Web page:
Jewish teachers recognized the power of human sin (the evil impulse), but said that study of the law enabled one to overcome it, and that the law brings life. Paul says that the law became instead the vehicle of his death. (Some scholars think that “deceived” alludes to Gen 3:13, -- Keener, C. S. (1993). The IVP Bible background commentary: New Testament (Ro 7:10–11). InterVarsity Press.

With Adam and Eve (Gen. 3) they only had one command, not to eat from the tree of the knowledge of good and evil. Any other tree was OK to eat from. Without that one command they couldn't sin. Yet they broke the one command and sinned. In Genesis 3 the deceiver was the serpent, who was the physical manifestation of Satan. In Romans 7 "through commandment" is instrumental (διὰ τῆς ἐντολῆς) with respect to the deception, the tool used in the deception (Gen. 3:1). Human desire does play a part in sin (Gen 3:6), but the actual person involved in deception is Satan. Sin is the act of disobeying God (James 4:17).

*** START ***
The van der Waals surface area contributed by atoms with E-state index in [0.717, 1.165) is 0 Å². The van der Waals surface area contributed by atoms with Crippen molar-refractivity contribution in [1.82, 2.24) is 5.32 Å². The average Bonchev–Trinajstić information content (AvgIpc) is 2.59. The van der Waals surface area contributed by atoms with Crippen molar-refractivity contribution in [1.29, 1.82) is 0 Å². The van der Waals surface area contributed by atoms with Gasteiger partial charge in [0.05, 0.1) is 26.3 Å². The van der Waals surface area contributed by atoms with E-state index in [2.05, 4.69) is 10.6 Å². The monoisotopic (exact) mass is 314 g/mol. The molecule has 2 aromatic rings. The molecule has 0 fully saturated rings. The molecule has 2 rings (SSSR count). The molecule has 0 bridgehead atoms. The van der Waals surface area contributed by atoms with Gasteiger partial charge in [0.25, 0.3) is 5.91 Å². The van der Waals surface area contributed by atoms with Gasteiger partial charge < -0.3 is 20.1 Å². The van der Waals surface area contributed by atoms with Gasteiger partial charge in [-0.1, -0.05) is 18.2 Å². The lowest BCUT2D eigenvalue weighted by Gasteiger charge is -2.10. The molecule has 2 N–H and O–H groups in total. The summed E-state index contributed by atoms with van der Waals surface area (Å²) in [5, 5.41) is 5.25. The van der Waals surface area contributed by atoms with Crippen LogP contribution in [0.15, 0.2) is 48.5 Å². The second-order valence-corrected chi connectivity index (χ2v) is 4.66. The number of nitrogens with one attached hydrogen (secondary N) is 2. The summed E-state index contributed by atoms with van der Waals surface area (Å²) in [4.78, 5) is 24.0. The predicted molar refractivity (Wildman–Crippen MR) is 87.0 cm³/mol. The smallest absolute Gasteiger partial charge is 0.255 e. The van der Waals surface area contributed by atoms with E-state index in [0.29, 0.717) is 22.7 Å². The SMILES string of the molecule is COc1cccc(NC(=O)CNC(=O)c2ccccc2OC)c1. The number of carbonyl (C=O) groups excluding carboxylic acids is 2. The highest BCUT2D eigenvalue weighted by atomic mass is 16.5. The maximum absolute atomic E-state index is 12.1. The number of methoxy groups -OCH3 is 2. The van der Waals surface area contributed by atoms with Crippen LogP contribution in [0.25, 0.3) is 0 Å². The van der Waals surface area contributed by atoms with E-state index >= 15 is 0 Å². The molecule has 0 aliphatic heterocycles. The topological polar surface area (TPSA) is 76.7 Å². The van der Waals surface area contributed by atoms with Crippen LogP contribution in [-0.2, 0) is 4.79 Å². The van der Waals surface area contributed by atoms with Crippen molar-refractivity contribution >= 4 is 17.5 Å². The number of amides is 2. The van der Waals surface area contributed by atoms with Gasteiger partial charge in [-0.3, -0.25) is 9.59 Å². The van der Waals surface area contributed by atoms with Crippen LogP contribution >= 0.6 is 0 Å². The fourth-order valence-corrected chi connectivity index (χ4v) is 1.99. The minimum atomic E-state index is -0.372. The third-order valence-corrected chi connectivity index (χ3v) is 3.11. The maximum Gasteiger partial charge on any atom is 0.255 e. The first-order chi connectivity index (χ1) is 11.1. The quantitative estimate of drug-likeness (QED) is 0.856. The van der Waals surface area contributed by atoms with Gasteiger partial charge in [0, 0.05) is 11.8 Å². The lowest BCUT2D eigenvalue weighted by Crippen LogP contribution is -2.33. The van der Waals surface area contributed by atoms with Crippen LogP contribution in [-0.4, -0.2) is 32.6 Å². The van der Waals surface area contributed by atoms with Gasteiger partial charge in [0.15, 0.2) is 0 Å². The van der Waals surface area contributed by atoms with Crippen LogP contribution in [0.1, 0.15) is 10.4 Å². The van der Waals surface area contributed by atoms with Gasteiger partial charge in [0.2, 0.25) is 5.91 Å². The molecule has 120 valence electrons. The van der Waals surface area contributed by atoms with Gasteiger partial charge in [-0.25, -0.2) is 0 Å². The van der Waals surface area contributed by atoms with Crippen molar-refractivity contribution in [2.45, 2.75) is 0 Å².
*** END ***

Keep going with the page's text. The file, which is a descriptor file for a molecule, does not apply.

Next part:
However, Paul's point in Romans 7 is to show human inability and the need for Christ in Romans 8.

Wretched man that I am! Who will deliver me from this body of death? 25 Thanks be to God through Jesus Christ our Lord! So then, I myself serve the law of God with my mind, but with my flesh I serve the law of sin. 8 There is therefore now no condemnation for those who are in Christ Jesus. 2 For the law of the Spirit of life has set you free in Christ Jesus from the law of sin and death. 3 For God has done what the law, weakened by the flesh, could not do. By sending his own Son in the likeness of sinful flesh and for sin, he condemned sin in the flesh, 4 in order that the righteous requirement of the law might be fulfilled in us, who walk not according to the flesh but according to the Spirit. (Rom. 7:24–8:4, ESV)